Highly decorated Second World War agent who ran escape lines to Spain and a large Maquis force before D-Day
Nancy Wake, who died on August 7 aged 98, was 'White Mouse', and among the most decorated secret agents of the Second World War.
During her wartime career she was both a key figure in an escape ring in Vichy France and a leader of the Maquis against the German occupation. Her exploits won her the George Medal; the Croix de Guerre with palm (twice); the Croix de Guerre with star; the Medaille de la Resistance (a rare decoration for a foreigner); and the US Medal of Freedom with bronze palm.
When fighting broke out, however, she seemed nothing more than the frivolous young fiancee of a wealthy Marseille industrialist. But by war's end in Europe she had become famed as a resourceful, dauntless Resistance leader, who topped the Gestapo's most-wanted list and had saved hundreds of Allied lives.
Nancy Grace Augusta Wake was born in Wellington, New Zealand, on August 30, 1912, the youngest in a family of six. She grew up at Neutral Bay, Sydney, where the family had settled. A good-looking girl with a streak of rebelliousness, she set out alone in December 1932 to explore Europe, via Vancouver and New York, living by freelance journalism.
From London she headed for Paris, from where she sent reports to American press agencies. After Hitler's rise to power she travelled to Vienna to witness the Nazi brutality that she had heard of from German refugees. On seeing Jews being persecuted she "resolved there and then that if I ever had the chance I would do anything to make things more difficult for their rotten party".
In the summer of 1936 she met a "charming, sexy and amusing" man in Juan-les-Pins named Henri Fiocca; though he had a reputation as a playboy, they continued to see each other and in 1939 he asked her to marry him.
By the time France was overrun in 1940 they had married and, though initially squeamish, she was driving an ambulance. Later, back in Marseille with her husband, she embarked on an exhausting double life.
She had acquired perfect French, and a chance meeting in a bar led to her employment as a courier for Captain Ian Garrow, a Scot who had helped create an escape route for officers and airmen from Vichy France across the mountains into Spain. Henri Fiocca contributed money freely to this enterprise.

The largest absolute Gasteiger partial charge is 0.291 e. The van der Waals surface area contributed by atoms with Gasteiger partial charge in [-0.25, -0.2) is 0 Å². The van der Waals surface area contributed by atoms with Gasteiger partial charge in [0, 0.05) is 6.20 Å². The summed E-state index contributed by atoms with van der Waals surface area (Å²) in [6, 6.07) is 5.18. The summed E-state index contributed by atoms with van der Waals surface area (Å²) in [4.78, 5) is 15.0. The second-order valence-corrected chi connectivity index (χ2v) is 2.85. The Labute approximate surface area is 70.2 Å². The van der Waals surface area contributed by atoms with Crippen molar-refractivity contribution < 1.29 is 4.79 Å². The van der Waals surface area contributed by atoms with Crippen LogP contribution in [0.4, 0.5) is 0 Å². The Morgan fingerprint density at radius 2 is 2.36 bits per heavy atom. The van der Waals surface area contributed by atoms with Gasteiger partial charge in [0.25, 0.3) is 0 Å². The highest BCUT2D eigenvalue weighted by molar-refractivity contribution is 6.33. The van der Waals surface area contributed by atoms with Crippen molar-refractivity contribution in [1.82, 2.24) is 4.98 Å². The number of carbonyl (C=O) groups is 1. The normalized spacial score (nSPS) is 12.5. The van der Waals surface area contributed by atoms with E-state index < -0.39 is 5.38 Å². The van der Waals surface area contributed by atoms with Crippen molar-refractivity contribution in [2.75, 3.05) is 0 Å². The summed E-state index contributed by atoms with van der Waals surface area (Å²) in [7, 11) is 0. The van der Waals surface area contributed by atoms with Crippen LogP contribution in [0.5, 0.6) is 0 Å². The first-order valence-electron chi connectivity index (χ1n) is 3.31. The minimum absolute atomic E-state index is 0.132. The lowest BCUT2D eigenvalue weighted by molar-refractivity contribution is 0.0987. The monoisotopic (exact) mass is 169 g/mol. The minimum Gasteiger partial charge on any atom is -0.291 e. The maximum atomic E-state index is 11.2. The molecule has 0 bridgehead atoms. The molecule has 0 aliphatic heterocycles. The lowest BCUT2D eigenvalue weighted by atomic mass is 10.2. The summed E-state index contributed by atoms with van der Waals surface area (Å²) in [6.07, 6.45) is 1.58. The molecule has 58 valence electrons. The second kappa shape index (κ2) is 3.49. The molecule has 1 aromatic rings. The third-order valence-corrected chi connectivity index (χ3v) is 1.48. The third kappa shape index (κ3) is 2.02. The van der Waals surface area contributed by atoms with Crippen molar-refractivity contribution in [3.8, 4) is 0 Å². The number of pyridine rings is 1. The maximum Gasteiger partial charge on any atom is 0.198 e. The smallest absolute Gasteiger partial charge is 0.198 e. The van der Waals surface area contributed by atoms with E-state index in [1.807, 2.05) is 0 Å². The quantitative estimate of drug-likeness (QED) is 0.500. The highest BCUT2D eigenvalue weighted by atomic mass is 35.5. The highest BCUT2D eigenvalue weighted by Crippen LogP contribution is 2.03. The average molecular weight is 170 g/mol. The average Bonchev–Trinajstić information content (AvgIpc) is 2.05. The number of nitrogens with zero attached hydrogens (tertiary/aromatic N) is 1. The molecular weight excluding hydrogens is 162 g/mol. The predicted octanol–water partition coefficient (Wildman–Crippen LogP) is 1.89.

Wake made frequent train journeys escorting escapers towards the Pyrenees; as a courier for a French Resistance group based in Toulon, she also provided the Fioccas' chalet at Nevache, in the Alps, as a safe house.
When Garrow was captured and imprisoned in Meauzae concentration camp, she contrived his escape by bribing a guard.
In the autumn of 1942 the Germans occupied Vichy France, and the Gestapo became aware of a troublesome agent whom they called White Mouse. But White Mouse proved elusive. Finally, when it seemed that the net was closing, Wake was advised by her husband to flee to England, where he hoped to join her.
In Toulouse, while she waited for the escape circuit to extricate her, she was arrested in a random round-up and accused (falsely) of blowing up a cinema. Bruised and weary after four days of interrogation, she was astonished when her group leader, Patrick O'Leary, appeared. O'Leary, who had succeeded Garrow in the role, was a Belgian army doctor (real name Albert Guerisse) and his exploits would also become famous.
He told the French police chief that he was a friend of Pierre Laval, the Vichy premier, that Wake was his (O'Leary's) mistress, and that the story she had told was a cover to deceive her husband. The police chief felt he understood this intimate dilemma and set her free.
Wake made several attempts to reach Spain, but was thwarted each time by arrests that broke up the circuit. On her final attempt she had to leap from a train window and run for it with several companions, dodging bullets before escaping through a vineyard. She concluded that a German counteragent had penetrated the circuit; when O'Leary was arrested back in Toulouse, she knew she was right.
Eventually she found guides who buried her in the back of a coal truck with a New Zealander and two Americans, then led her by rocky Pyrenean tracks into Spain. She reached England in a convoy from Gibraltar in June 1943.
Within eight months Wake had become a fully trained agent of the Special Operations Executive, and had been commissioned in the First Aid Nursing Yeomanry. The official history SOE in France records: "Wake's irrepressible, infectious high spirits were a joy to everyone who worked with her." She and Violette Szabo once debagged an SOE instructor in London, hoisting his trousers up a flagpole.